Lobbying my rep about the Move to Amend project

On Wednesday I spoke to the assistant to my congressional representative’s assistant encouraging her to be a co-sponsor of the We the People amendment. I prepared remarks because otherwise I tend to go on.

“I’m an elected official in my town, Randolph Vermont, and I work all the local elections. I also work in the public library where we struggle constantly against giant publishers who hold the ebook market under their absolute control, deciding prices and terms while also being the only game in town, not truly subject to market forces.

Nationally, public libraries are struggling under constant book challenges in public and school libraries. These challenges are frequently brought by centralized fake parenting organizations (in that the people who organize them may be parents but they are not usually parents of people in the schools and towns where they bring these challenges, they just find a local parent and tell them what to do) and are forwarding a dangerous white supremacist and anti-LGBTQ agenda while donating incredible amounts of money towards elections from school boards to Congress. It has to stop.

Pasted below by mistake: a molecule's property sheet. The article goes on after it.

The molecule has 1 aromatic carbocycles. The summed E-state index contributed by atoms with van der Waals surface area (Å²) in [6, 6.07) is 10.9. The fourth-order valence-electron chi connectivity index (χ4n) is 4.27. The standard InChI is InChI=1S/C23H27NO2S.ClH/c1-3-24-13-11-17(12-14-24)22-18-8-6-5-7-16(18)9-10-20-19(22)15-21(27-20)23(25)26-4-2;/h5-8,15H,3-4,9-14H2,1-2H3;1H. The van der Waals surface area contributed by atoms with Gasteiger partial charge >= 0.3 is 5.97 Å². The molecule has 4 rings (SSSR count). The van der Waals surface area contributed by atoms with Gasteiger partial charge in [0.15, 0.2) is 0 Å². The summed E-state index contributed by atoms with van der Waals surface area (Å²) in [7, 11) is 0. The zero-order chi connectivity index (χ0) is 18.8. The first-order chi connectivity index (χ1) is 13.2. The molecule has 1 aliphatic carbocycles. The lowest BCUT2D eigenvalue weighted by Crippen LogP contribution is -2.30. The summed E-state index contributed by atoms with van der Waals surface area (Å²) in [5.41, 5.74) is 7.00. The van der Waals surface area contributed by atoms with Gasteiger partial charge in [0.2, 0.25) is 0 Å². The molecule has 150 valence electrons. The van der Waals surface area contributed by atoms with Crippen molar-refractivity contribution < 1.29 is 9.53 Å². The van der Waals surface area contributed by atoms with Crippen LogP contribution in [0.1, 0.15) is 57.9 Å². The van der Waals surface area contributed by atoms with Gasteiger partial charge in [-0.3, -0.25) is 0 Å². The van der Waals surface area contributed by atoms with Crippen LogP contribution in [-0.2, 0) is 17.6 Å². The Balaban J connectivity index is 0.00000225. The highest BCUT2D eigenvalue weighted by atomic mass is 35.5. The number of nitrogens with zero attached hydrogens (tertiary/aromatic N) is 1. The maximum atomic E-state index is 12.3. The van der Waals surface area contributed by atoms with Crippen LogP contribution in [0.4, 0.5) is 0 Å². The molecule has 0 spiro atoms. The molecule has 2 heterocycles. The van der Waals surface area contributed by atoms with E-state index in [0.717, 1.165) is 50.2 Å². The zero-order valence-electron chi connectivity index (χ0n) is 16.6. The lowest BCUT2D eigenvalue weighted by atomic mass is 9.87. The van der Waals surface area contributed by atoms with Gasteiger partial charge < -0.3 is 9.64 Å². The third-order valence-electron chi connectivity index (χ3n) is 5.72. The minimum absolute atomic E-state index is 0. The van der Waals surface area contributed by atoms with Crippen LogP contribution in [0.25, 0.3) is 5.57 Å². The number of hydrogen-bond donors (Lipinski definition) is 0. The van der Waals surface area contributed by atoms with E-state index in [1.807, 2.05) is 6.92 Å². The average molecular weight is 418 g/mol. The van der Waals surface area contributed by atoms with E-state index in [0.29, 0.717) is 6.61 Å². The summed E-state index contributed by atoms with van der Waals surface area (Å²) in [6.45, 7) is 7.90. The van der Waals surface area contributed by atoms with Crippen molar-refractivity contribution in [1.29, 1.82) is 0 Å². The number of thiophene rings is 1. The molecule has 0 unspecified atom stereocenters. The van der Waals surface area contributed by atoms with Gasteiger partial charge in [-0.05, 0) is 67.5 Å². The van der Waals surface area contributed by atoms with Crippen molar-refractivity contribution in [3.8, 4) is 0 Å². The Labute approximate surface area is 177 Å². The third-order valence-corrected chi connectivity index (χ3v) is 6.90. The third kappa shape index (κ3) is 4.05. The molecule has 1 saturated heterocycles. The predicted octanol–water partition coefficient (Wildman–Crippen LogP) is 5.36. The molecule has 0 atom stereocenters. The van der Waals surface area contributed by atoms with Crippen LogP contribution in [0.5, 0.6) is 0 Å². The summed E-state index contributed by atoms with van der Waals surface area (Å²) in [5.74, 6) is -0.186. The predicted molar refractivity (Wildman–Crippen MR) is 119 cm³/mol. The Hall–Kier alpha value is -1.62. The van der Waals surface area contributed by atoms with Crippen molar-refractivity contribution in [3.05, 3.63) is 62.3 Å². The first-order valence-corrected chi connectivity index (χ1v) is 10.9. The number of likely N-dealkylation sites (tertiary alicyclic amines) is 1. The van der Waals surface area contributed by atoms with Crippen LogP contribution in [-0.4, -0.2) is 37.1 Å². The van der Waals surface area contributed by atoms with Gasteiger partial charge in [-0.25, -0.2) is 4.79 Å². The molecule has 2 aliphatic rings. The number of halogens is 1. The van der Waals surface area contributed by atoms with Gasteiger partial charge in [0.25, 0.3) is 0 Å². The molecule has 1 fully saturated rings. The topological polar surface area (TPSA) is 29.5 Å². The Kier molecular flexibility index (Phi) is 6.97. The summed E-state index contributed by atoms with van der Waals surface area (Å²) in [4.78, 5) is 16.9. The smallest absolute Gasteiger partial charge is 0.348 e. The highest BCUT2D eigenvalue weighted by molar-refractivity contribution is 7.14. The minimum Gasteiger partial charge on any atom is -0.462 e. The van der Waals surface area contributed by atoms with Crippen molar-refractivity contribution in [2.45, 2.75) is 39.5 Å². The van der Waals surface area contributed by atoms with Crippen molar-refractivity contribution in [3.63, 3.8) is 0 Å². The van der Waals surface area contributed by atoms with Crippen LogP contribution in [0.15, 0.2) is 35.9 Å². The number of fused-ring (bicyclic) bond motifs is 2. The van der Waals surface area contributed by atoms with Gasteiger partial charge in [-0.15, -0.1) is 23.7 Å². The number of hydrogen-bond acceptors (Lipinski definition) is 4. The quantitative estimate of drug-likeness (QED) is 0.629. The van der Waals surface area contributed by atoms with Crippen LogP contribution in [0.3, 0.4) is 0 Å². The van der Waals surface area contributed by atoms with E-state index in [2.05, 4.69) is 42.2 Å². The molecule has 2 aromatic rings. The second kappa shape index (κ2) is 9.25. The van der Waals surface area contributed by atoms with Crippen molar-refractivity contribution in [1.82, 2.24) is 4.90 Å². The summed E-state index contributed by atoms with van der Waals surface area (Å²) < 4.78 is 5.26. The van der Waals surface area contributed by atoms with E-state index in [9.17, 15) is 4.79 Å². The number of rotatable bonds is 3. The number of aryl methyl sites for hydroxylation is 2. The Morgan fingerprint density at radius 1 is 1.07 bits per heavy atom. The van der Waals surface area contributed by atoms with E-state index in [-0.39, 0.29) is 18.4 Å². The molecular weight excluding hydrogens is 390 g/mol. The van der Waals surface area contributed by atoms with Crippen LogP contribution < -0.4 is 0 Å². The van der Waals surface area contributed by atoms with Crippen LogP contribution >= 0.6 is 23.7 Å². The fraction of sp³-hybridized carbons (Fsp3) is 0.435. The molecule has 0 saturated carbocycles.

People need a level playing field so that we will truly live in a democracy and one person gets one vote and where corporate non-persons (that never die, that have special interests, that legally exist to accumulate capital, that *shouldn’t* have free speech in all cases) are suitably regulated and only enjoy privileges that are given to them by people and regulated by governments.

We are seeing, nationwide, situations in which a majority, a large majority, of Americans support or believe in a thing (abortion rights, legalized marijuana, the rights of our gay and trans friends and neighbors) but are having their voices drowned out by the “speech” of big money trying, and often succeeding, in influencing legislation via gerrymandering, fake grassroots organizations, and undue influence in elections.

And it’s a Vermont issue. Nearly one fifth of Vermont towns have passed resolutions at town meeting (over a decade ago) affirming that they feel money is not speech and corporations are not people.

Legal privileges for businesses, even non-profits, are subject to the political process already in place. Artificial persons should not have civil rights though the people who make them up absolutely should.

Money is not speech and corporations are not persons and people have rights over corporations which have the privileges we give them.

I work for my town. I believe in democracy. I want to live in a country where every person gets a vote and every non-person gets no votes.”